• U.S.

Colorado: Nuclear Confrontation

1 minute read

Sometimes the medium gets in the way of the message. Last week the Colorado chapter of Greenpeace unveiled an antinuclear billboard blitz near the idle Rocky Flats nuclear-weapons plant outside Denver — and ran afoul of another environmental group: Citizens Against Billboards on Highway 93.

Greenpeace’s six-month campaign features a series of garish Day-Glo-red posters. The signs on the northbound side of the highway depict a worker in a protective suit and gas mask, and the southbound versions show an exploding nuclear bomb. Until Greenpeace slapped its posters on the billboards, they had been blank for two years as a result of a successful boycott against local merchants who advertised on them. “It’s not clear whether Greenpeace should be labeled environmental nitwits or environmental traitors,” groused Tom Lustig, an attorney for the anti-billboard group. Countered Jason Salzman, a Greenpeace staff member: “If we don’t stop the arms race, we’ll be in no position to worry about billboards.”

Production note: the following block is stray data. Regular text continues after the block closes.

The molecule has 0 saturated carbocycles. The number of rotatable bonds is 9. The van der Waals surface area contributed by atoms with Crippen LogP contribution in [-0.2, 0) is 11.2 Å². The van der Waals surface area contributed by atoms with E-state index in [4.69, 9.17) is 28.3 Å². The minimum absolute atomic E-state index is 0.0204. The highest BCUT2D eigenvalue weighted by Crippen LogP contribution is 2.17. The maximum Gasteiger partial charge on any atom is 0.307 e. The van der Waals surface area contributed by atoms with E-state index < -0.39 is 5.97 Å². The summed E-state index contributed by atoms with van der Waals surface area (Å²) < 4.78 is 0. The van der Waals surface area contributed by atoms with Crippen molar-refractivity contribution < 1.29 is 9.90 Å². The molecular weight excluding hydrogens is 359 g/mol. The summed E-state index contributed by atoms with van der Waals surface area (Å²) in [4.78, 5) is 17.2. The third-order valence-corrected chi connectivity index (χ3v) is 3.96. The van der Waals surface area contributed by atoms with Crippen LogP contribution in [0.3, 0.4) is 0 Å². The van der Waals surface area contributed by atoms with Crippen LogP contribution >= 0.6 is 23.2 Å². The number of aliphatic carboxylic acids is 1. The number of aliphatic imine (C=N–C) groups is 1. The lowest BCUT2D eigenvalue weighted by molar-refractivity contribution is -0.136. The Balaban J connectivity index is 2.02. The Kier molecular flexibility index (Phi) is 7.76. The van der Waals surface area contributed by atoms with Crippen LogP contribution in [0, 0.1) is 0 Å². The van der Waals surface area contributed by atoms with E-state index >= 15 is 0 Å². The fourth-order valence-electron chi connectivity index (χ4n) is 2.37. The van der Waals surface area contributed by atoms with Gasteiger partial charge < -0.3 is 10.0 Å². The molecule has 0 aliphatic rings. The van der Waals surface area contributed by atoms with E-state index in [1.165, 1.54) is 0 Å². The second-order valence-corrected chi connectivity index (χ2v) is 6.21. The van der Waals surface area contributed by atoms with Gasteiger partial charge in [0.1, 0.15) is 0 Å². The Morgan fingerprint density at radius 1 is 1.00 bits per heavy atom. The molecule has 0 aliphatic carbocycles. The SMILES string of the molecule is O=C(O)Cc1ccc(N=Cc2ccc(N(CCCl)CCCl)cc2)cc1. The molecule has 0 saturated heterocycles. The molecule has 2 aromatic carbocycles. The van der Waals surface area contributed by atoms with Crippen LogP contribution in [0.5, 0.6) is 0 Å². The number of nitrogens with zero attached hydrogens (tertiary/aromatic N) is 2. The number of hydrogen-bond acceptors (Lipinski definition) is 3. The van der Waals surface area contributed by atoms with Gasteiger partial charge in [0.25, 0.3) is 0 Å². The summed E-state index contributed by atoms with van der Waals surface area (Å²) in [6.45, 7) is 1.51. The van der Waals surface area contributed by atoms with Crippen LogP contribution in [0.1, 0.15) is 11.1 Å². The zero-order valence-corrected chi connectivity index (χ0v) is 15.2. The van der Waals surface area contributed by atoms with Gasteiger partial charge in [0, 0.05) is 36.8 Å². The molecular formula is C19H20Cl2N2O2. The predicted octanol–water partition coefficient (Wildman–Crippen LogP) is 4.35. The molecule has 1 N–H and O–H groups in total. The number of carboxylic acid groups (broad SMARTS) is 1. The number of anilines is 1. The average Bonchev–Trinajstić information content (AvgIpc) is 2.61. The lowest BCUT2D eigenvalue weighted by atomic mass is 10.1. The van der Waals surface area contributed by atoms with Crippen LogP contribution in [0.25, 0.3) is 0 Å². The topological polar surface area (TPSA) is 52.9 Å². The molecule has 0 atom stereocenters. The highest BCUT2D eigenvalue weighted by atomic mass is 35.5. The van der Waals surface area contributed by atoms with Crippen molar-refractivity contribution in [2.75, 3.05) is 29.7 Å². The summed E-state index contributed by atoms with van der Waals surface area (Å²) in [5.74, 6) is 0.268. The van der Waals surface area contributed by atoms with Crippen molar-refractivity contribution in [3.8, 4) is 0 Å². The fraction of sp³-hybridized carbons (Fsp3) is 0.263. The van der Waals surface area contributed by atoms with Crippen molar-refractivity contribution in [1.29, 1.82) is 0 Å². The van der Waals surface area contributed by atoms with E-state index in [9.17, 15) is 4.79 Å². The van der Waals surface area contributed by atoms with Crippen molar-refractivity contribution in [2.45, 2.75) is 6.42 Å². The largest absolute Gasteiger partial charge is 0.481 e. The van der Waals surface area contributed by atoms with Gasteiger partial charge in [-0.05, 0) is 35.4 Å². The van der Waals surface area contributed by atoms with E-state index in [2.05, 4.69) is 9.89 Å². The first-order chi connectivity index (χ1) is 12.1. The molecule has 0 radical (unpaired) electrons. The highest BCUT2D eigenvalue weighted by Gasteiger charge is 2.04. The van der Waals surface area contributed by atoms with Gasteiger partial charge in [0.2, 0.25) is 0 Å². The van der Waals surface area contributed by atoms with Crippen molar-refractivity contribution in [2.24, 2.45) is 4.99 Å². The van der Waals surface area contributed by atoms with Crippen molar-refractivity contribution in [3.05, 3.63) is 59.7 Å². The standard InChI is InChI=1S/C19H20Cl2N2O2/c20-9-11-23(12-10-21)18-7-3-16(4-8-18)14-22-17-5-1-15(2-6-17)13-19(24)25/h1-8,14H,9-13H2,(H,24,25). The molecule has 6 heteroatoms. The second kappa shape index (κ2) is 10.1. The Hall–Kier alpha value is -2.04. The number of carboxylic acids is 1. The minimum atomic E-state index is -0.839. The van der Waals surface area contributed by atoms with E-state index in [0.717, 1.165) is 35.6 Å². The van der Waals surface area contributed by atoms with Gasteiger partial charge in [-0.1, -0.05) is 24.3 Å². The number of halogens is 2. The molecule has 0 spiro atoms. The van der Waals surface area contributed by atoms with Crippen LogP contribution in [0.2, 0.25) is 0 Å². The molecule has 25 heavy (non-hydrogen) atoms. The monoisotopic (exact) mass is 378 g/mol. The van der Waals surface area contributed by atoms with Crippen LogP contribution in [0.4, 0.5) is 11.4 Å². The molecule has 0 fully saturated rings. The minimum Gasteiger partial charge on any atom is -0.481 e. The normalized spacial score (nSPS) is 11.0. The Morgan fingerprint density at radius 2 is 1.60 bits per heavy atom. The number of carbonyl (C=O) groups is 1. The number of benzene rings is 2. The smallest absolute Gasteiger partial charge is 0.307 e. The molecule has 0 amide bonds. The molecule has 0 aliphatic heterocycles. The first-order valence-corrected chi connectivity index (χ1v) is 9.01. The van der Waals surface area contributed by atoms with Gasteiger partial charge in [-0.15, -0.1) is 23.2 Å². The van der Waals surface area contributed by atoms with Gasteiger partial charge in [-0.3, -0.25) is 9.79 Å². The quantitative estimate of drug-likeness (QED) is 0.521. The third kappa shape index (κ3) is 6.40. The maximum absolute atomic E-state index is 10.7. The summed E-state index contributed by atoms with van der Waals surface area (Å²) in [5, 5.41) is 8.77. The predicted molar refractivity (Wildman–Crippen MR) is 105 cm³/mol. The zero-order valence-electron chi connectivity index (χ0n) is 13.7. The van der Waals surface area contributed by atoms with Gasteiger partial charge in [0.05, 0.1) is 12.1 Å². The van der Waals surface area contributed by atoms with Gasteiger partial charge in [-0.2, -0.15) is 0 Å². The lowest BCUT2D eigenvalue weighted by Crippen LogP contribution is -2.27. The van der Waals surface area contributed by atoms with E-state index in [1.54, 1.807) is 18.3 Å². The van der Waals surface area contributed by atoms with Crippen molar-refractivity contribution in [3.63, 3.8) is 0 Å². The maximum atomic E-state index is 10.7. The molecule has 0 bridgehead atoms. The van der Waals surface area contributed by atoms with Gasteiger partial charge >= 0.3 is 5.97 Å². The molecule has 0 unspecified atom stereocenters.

More Must-Reads from TIME

Contact us at letters@time.com